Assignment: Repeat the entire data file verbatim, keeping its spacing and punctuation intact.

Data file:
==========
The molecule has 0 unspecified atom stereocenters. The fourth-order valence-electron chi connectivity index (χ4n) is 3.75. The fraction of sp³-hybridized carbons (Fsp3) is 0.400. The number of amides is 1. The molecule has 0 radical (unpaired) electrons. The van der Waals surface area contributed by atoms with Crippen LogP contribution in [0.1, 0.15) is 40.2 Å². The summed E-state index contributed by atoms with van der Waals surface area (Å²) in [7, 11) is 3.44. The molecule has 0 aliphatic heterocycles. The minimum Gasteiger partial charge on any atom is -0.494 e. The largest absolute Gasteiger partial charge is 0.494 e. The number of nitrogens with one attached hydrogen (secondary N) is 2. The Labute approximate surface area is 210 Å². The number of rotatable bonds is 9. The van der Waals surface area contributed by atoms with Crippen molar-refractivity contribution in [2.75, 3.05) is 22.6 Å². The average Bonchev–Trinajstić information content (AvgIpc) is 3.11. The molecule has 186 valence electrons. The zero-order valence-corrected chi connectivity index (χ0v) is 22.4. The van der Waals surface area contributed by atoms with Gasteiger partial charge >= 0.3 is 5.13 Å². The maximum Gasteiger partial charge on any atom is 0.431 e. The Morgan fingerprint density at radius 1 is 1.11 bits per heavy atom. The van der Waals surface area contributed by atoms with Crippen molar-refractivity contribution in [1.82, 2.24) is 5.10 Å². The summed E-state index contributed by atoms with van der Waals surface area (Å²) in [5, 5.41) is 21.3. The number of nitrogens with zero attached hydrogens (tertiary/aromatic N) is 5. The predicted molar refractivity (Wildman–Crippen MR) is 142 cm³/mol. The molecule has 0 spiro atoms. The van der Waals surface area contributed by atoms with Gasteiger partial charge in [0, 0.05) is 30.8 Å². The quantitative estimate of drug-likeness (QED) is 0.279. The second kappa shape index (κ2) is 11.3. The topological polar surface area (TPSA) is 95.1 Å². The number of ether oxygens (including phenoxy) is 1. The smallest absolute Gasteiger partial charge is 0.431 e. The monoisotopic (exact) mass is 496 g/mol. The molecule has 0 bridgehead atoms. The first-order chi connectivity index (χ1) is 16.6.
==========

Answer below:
The molecule has 0 unspecified atom stereocenters. The fourth-order valence-electron chi connectivity index (χ4n) is 3.75. The fraction of sp³-hybridized carbons (Fsp3) is 0.400. The number of amides is 1. The molecule has 0 radical (unpaired) electrons. The van der Waals surface area contributed by atoms with Crippen LogP contribution in [0.1, 0.15) is 40.2 Å². The summed E-state index contributed by atoms with van der Waals surface area (Å²) in [7, 11) is 3.44. The molecule has 0 aliphatic heterocycles. The minimum Gasteiger partial charge on any atom is -0.494 e. The largest absolute Gasteiger partial charge is 0.494 e. The number of nitrogens with one attached hydrogen (secondary N) is 2. The Labute approximate surface area is 210 Å². The number of rotatable bonds is 9. The van der Waals surface area contributed by atoms with Crippen molar-refractivity contribution in [2.75, 3.05) is 22.6 Å². The average Bonchev–Trinajstić information content (AvgIpc) is 3.11. The molecule has 186 valence electrons. The zero-order valence-corrected chi connectivity index (χ0v) is 22.4. The van der Waals surface area contributed by atoms with Gasteiger partial charge >= 0.3 is 5.13 Å². The maximum Gasteiger partial charge on any atom is 0.431 e. The Morgan fingerprint density at radius 1 is 1.11 bits per heavy atom. The van der Waals surface area contributed by atoms with Crippen molar-refractivity contribution in [1.82, 2.24) is 5.10 Å². The summed E-state index contributed by atoms with van der Waals surface area (Å²) in [5, 5.41) is 21.3. The number of nitrogens with zero attached hydrogens (tertiary/aromatic N) is 5. The predicted molar refractivity (Wildman–Crippen MR) is 142 cm³/mol. The molecule has 0 spiro atoms. The van der Waals surface area contributed by atoms with Gasteiger partial charge in [0, 0.05) is 30.8 Å². The quantitative estimate of drug-likeness (QED) is 0.279. The second kappa shape index (κ2) is 11.3. The topological polar surface area (TPSA) is 95.1 Å². The number of ether oxygens (including phenoxy) is 1. The smallest absolute Gasteiger partial charge is 0.431 e. The monoisotopic (exact) mass is 496 g/mol. The molecule has 0 bridgehead atoms. The first-order chi connectivity index (χ1) is 16.6.